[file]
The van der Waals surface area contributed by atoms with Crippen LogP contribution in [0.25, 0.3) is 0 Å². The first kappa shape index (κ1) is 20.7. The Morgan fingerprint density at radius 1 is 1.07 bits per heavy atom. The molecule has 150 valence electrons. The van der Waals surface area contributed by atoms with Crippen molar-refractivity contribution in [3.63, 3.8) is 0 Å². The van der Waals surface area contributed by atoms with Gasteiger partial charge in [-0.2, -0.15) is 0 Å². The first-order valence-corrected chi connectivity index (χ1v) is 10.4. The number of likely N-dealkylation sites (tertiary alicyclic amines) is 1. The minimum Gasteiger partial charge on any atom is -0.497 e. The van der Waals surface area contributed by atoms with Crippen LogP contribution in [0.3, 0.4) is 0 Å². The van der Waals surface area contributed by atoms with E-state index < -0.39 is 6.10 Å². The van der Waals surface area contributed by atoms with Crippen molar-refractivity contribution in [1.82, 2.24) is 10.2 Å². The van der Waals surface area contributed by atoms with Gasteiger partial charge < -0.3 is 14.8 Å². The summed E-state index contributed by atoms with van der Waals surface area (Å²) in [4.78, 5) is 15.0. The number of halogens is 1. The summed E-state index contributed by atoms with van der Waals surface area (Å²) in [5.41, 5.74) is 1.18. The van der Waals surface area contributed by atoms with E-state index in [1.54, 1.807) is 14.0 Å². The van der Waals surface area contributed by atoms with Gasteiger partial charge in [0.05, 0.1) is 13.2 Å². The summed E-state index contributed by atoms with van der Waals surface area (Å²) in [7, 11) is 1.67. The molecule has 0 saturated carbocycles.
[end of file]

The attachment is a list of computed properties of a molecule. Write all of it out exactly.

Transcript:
The van der Waals surface area contributed by atoms with Crippen LogP contribution in [0.25, 0.3) is 0 Å². The first kappa shape index (κ1) is 20.7. The Morgan fingerprint density at radius 1 is 1.07 bits per heavy atom. The molecule has 150 valence electrons. The van der Waals surface area contributed by atoms with Crippen molar-refractivity contribution in [3.63, 3.8) is 0 Å². The van der Waals surface area contributed by atoms with Gasteiger partial charge in [-0.2, -0.15) is 0 Å². The first-order valence-corrected chi connectivity index (χ1v) is 10.4. The number of likely N-dealkylation sites (tertiary alicyclic amines) is 1. The minimum Gasteiger partial charge on any atom is -0.497 e. The van der Waals surface area contributed by atoms with Crippen LogP contribution in [0.3, 0.4) is 0 Å². The van der Waals surface area contributed by atoms with E-state index < -0.39 is 6.10 Å². The van der Waals surface area contributed by atoms with Crippen molar-refractivity contribution in [1.82, 2.24) is 10.2 Å². The van der Waals surface area contributed by atoms with Gasteiger partial charge < -0.3 is 14.8 Å². The summed E-state index contributed by atoms with van der Waals surface area (Å²) in [4.78, 5) is 15.0. The number of halogens is 1. The summed E-state index contributed by atoms with van der Waals surface area (Å²) in [5.41, 5.74) is 1.18. The van der Waals surface area contributed by atoms with E-state index in [1.54, 1.807) is 14.0 Å². The van der Waals surface area contributed by atoms with Gasteiger partial charge in [0.05, 0.1) is 13.2 Å². The summed E-state index contributed by atoms with van der Waals surface area (Å²) in [7, 11) is 1.67. The molecule has 0 saturated carbocycles.